So you have a #1 ranking brand term should you also buy it in paid search?  I recently wrote the article about the 81% of all paid ads that don’t have an accompanying orgnaic listing.  That was a byproduct stat from teh main purpose of the research which was to reassure advertisers that running paid ads for high ranking organic terms is still an excellent strategy – which I agree with 100%.

Why does Google care if you do or don’t?  Well, it is all part of Google’s Profict Maximization – this, in m,y opinion is the siggle largest budget waster only second to braod matching terms.   For many adverisers, their top ranked terms are their branded terms and where a significant share of the click volume goes.  For one of our clients it was as much as 83% of all of their paid search clicks.   This means there is significant click volume (Google Revenue) that would be lost if they just turned them off.

There are some key strategies where you need them.  Back in the day were you could really protect your trademark this was not a big issue but now that you can’t there is often a stragic way to do it but there is also a right ans wrong way.  The following is a case it shows you need to do the research and it also shows the financial impact to Google if you just turn it off.

This is a major national brand in the travel space who was buying their company name “Acme” in paid search both in broad and exact match. Their average paid position fluctuated between #1 #2 and #3 but typically wanted it in the #3 position.    They obviously rank #1 for their brand name and have 6 highly relevant site links.

Company Name – Broad Match vs. Organic Performance
Source: Back Azimuth Search ROI Analysis

Scenario 1 – Broad Match Brand Name

Organic Performance:

They received 409,872 visits from Google via the organic results (94.35% click rate based on paid search impressions and ranking #1) that resulted in a 4.06% conversion rate generating $7.3 million in revenue.

Paid Performance: 

They had 434,531 impressions for which received 19,191 clicks (Average CPC was $1.28) for a media spend of $24,541.   They had a 4.42% click rate and a 1.19% conversion rate generating just over $9,000 in revenue.  This resulted in a negative Return on Ad Spend (ROAS) of -$15,535.

Analysis:

The problem in this case was they were running a “price match offer” along with copy that indicated “they offered he cheapest airfare” which did not sync that well in with the searchers intent for a broad-based branded navigational phrase.  At first the agency wanted to just change the ad copy to make it more in line with the navigational query but ultimately after looking at scenario 2 below, they opted to kill the broad match and go with exact match terms since we had identified 2,387 exact match variations including nearly 2,000 misspellings.   The result was putting just over $24,000 worth of click costs back into the pool for other words.

This is the prime reason that some advertisers want to turn off these ads.  The paid team argues that they have to be there for branding purposes but in this case the paid actually pushed people into the organic.  The learning here is as quickly as possible you want to get words into exact match situations and then make sure the context matches.  In the scenario below the advertiser swapped their broad match of the brand to over 2,387 exact match variations taking the average CPC from $1.28 in the broad match to between $0.04 to $0.32 for the exact match terms saving nearly $30,000 a week thereby allowing significantly more clicks for other words where they had budget restrictions.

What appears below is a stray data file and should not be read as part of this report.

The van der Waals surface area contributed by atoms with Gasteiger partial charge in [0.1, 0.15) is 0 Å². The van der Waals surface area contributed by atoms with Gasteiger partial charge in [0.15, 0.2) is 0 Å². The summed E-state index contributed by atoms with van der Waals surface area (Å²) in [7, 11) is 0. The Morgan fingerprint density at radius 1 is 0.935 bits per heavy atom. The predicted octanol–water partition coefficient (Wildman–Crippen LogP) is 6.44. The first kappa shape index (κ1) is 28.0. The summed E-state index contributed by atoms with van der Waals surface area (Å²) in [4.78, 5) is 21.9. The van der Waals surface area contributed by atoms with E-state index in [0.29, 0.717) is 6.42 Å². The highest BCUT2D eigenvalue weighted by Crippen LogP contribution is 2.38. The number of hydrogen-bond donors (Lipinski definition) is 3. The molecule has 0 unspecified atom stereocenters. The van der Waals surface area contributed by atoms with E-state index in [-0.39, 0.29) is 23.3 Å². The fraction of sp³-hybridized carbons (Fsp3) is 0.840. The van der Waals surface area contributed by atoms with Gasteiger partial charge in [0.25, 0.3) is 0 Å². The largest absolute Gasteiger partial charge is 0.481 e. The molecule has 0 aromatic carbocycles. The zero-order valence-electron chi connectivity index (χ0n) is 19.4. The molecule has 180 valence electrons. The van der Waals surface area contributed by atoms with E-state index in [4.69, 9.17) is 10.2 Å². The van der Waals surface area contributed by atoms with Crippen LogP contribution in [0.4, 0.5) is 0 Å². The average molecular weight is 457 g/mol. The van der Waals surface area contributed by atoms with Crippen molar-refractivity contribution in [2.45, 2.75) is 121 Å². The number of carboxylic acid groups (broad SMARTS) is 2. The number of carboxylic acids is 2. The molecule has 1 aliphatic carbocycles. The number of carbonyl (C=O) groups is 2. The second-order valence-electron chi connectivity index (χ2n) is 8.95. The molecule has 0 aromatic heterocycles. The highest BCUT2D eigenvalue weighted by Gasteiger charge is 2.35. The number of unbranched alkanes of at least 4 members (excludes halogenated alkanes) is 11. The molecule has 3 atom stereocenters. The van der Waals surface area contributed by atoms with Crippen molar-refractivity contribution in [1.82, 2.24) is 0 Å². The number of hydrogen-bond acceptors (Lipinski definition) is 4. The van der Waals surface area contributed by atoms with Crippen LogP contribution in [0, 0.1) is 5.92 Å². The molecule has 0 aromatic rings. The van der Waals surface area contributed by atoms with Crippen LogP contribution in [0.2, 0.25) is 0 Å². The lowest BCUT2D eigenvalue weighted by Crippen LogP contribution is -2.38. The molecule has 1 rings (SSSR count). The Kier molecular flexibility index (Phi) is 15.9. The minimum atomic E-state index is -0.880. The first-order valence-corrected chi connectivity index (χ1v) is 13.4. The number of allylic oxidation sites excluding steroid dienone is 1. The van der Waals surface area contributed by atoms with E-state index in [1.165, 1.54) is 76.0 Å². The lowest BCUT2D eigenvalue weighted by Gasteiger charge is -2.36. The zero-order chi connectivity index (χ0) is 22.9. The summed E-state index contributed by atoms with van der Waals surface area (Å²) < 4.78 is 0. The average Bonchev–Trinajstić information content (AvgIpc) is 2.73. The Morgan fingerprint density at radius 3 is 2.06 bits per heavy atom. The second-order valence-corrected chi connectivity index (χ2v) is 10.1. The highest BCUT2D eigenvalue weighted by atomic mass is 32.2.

Cost to Google: 

About $24,000/month or $288,000 a year.  Note: Google will ultimately make this up n other keyword clicks but this helped increase the media efficiency of this advertiser exponentially.

 

Scenario 2 – Exact Match Brand Name

So while in scenario 1, buying a #1 ranked branded term using broad match did not make sense what happens with an exact match for the same term? The paid search ad in this case was a reference to them being a leading travel site and having the lowest prices.

 

Company Name – Exact Match vs. Organic Performance
Source: Back Azimuth Search ROI Analysis

Organic Performance:

Using the same 409,872 organic visits this means that our organic click rate was 55.27% with a Conversion rate of 4.06% generating the same $7.3 million in revenue.

Paid Performance

In this exact match case the paid click rate was 42.36 percent (nearly 10 times that of Broad Match).  The Average Cost per click was a negligible $0.04 per click.  We drove 314,229 visitors from paid search The conversion rate was 3.43% which is great resulting in sales of nearly $300,000 generating a positive ROAS of $285k.   So with paid in exact match and the #1 organic listing Acme had nearly a 97.63 percent share of clicks.  This my friends is the definition of 1 + 1 = 3.

Analysis:

For half the paid search media budget they achieved a significant increase in visits from paid search.  This gave them the brand protection they wanted along with an increase.  The following months have shown that in this case of exact match the paid and organic seem to be working together.  Due multiple competitors also showing up for the brand name and to the collaborative success of paid and organic the client will not turn off or day part the paid to see what share of traffic would go to organic without the paid.

 

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